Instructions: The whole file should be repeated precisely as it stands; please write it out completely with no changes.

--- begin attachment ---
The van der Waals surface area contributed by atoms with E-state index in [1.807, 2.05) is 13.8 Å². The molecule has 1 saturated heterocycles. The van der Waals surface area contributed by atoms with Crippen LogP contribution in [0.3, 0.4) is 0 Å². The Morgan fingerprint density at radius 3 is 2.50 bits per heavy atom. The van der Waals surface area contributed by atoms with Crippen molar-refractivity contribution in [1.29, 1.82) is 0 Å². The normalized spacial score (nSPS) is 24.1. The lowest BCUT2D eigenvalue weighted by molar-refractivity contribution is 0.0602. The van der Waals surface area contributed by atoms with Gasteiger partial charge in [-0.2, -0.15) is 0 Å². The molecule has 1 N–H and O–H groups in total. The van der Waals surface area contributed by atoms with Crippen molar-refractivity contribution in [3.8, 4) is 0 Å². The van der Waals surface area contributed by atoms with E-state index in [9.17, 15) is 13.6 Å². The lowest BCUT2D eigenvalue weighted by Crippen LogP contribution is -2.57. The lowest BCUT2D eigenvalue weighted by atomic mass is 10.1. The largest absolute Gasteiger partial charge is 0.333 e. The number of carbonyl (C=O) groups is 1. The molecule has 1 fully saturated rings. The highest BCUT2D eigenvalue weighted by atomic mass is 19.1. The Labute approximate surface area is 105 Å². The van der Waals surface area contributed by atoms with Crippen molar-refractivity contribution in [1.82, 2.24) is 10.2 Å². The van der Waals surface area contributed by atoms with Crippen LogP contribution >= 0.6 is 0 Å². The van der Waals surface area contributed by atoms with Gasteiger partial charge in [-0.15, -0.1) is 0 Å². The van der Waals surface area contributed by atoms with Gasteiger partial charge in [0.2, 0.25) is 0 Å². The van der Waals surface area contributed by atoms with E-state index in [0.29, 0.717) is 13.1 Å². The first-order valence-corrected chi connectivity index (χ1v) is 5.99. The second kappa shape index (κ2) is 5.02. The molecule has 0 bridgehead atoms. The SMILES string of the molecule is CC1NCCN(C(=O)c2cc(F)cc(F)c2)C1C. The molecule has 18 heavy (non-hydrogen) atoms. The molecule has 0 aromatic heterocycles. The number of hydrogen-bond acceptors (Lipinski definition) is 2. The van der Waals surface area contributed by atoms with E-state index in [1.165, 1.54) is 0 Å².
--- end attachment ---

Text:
The van der Waals surface area contributed by atoms with E-state index in [1.807, 2.05) is 13.8 Å². The molecule has 1 saturated heterocycles. The van der Waals surface area contributed by atoms with Crippen LogP contribution in [0.3, 0.4) is 0 Å². The Morgan fingerprint density at radius 3 is 2.50 bits per heavy atom. The van der Waals surface area contributed by atoms with Crippen molar-refractivity contribution in [1.29, 1.82) is 0 Å². The normalized spacial score (nSPS) is 24.1. The lowest BCUT2D eigenvalue weighted by molar-refractivity contribution is 0.0602. The van der Waals surface area contributed by atoms with Gasteiger partial charge in [-0.2, -0.15) is 0 Å². The molecule has 1 N–H and O–H groups in total. The van der Waals surface area contributed by atoms with Crippen molar-refractivity contribution in [3.8, 4) is 0 Å². The van der Waals surface area contributed by atoms with E-state index in [9.17, 15) is 13.6 Å². The lowest BCUT2D eigenvalue weighted by Crippen LogP contribution is -2.57. The lowest BCUT2D eigenvalue weighted by atomic mass is 10.1. The largest absolute Gasteiger partial charge is 0.333 e. The number of carbonyl (C=O) groups is 1. The molecule has 1 fully saturated rings. The highest BCUT2D eigenvalue weighted by atomic mass is 19.1. The Labute approximate surface area is 105 Å². The van der Waals surface area contributed by atoms with Crippen molar-refractivity contribution in [1.82, 2.24) is 10.2 Å². The van der Waals surface area contributed by atoms with Crippen LogP contribution >= 0.6 is 0 Å². The van der Waals surface area contributed by atoms with Gasteiger partial charge in [-0.15, -0.1) is 0 Å². The van der Waals surface area contributed by atoms with Gasteiger partial charge in [0.2, 0.25) is 0 Å². The van der Waals surface area contributed by atoms with E-state index in [0.29, 0.717) is 13.1 Å². The first-order valence-corrected chi connectivity index (χ1v) is 5.99. The second kappa shape index (κ2) is 5.02. The molecule has 0 bridgehead atoms. The SMILES string of the molecule is CC1NCCN(C(=O)c2cc(F)cc(F)c2)C1C. The molecule has 18 heavy (non-hydrogen) atoms. The molecule has 0 aromatic heterocycles. The number of hydrogen-bond acceptors (Lipinski definition) is 2. The van der Waals surface area contributed by atoms with E-state index in [1.165, 1.54) is 0 Å².